Several common clinical features exist between subjects with Flammer syndrome and those for whom TSS is indicated. If TSS significantly increases the ocular blood flow in patients with NTG, TSS would be a potential treatment for patients with comorbid normal tension glaucoma and Flammer syndrome. Kampo medicine has been used for disease treatment, as well as for minor physical and mental health conditions. TSS may have a prophylactic effect in patients with Flammer syndrome who are at risk of developing related diseases.
Compliance with ethical standards
This study was funded by the Japan Society for the Promotion of Science KAKENHI (Grants-in-Aid for Scientific Research), grant number 26460897.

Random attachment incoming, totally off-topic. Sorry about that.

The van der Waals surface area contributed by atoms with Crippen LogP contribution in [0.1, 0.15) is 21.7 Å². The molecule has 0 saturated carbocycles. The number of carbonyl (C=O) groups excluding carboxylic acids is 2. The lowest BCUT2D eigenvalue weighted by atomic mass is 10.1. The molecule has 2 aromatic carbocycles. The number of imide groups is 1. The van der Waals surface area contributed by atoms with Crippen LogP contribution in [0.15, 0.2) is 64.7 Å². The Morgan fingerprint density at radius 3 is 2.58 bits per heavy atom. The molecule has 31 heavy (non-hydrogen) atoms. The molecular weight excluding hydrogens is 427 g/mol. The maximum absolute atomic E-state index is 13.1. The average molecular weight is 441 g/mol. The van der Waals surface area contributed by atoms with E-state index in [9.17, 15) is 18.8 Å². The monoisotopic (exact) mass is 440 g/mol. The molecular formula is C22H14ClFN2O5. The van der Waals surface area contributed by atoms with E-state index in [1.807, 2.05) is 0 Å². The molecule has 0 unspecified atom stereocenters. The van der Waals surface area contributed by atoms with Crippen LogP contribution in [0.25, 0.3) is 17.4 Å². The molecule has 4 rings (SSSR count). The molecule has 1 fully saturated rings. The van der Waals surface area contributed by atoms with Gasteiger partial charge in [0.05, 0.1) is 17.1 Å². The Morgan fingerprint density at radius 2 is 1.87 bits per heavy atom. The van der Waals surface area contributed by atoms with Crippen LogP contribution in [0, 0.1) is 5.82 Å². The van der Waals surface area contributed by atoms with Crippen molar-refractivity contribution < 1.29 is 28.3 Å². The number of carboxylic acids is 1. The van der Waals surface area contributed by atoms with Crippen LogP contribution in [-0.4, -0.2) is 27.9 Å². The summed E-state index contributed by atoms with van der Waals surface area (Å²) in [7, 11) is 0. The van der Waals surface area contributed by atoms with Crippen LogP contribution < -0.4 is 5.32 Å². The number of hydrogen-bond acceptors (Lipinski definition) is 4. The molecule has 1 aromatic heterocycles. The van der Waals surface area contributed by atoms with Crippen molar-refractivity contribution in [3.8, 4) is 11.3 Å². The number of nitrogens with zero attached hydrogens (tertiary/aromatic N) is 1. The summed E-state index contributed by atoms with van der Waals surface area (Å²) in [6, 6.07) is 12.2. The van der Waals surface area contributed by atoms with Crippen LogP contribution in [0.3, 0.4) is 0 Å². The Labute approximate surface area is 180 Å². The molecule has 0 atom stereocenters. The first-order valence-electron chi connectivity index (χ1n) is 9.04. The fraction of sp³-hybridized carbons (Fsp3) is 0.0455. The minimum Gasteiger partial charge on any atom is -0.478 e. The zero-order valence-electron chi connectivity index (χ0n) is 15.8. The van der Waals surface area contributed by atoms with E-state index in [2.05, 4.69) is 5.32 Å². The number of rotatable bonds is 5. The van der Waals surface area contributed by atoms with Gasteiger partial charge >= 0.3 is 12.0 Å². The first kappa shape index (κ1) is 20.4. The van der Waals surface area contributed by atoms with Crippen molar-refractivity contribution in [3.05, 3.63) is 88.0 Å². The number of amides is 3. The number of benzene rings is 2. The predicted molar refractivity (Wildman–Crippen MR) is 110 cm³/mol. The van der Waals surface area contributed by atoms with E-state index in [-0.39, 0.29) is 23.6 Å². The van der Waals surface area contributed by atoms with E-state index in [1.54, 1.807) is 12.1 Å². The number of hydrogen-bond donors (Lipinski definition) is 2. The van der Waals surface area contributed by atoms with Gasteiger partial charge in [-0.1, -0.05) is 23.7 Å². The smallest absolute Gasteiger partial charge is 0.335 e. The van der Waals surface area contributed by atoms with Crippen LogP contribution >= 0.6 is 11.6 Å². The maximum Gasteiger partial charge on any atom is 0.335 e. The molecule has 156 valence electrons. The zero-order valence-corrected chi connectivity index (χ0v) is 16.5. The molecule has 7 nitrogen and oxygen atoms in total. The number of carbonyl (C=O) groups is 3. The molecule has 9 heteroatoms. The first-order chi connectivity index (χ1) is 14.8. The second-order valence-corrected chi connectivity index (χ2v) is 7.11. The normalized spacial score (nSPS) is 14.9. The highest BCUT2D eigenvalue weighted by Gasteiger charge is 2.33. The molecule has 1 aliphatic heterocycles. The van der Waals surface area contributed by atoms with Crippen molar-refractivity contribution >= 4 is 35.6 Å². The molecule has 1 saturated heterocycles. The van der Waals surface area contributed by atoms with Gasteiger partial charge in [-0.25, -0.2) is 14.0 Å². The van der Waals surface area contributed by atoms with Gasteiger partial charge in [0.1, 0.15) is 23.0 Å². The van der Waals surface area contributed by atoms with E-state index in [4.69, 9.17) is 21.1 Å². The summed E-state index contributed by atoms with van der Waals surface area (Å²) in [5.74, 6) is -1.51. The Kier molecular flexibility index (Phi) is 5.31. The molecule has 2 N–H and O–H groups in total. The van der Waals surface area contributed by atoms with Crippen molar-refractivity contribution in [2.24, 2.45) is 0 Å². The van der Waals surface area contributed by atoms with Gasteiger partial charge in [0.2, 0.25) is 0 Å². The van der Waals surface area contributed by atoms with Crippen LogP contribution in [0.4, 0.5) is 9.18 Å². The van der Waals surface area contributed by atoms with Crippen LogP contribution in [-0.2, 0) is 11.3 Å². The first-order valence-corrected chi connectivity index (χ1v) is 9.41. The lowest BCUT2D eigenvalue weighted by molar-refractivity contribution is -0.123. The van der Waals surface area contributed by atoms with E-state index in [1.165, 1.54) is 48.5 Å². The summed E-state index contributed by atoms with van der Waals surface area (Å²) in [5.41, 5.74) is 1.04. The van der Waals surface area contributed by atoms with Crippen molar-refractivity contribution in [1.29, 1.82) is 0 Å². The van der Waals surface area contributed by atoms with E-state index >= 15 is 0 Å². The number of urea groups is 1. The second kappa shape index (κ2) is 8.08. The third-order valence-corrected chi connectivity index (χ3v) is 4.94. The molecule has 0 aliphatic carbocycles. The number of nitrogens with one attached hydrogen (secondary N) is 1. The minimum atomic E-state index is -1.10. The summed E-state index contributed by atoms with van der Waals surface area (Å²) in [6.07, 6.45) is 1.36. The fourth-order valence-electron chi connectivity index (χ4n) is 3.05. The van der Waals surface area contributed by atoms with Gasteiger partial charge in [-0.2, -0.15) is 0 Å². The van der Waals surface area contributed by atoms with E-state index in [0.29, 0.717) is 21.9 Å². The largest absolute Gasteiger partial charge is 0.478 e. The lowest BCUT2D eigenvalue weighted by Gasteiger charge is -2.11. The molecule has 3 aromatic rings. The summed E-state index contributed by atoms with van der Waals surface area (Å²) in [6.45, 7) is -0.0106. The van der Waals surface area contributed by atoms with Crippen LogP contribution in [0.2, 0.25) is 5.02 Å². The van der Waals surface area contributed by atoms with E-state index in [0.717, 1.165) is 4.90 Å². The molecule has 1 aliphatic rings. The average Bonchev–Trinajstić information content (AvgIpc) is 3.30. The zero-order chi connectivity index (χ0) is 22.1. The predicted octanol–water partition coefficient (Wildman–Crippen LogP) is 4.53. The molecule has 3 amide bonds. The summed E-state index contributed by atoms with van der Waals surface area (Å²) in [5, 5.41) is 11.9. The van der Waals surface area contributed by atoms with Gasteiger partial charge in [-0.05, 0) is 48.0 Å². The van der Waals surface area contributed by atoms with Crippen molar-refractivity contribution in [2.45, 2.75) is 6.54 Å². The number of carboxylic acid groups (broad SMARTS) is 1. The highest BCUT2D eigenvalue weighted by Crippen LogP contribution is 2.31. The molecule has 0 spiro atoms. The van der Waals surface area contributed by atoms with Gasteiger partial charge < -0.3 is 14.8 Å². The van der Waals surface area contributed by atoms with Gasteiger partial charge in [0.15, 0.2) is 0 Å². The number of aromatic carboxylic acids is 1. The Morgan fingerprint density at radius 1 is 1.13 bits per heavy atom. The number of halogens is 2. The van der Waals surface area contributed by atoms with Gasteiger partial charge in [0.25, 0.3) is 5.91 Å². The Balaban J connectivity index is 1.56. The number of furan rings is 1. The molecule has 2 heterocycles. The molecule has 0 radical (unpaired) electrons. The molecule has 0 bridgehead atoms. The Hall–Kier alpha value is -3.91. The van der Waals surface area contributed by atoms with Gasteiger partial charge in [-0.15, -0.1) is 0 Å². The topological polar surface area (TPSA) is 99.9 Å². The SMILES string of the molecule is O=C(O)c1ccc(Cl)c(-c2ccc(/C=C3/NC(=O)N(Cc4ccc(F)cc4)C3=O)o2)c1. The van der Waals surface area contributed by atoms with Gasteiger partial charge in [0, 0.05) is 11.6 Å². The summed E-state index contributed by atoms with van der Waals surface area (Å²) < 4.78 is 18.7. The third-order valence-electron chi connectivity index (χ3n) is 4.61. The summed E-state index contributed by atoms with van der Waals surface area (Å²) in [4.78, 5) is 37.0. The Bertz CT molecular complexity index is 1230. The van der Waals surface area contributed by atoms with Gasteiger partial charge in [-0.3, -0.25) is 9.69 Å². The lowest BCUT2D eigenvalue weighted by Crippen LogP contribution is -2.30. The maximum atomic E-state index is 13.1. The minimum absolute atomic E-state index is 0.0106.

Conflict of interest
ST, TI, and AK belong to the Department of Kampo and Integrative Medicine, which received a grant from Tsumura and Co., Tokyo, Japan. The potential conflict of interest was addressed by the Tohoku University Benefit Reciprocity Committee and was managed appropriately.
The study protocol was approved by the Institutional Review Board of Tohoku University Hospital (2016-2-056). Informed consent was obtained from all the participants. All procedures performed in studies involving human participants were in accordance with the ethical standards of the institutional and national research committee and with the 1964 Helsinki declaration and its later amendments or comparable ethical standards. This article does not contain any studies with animals performed by any of the authors.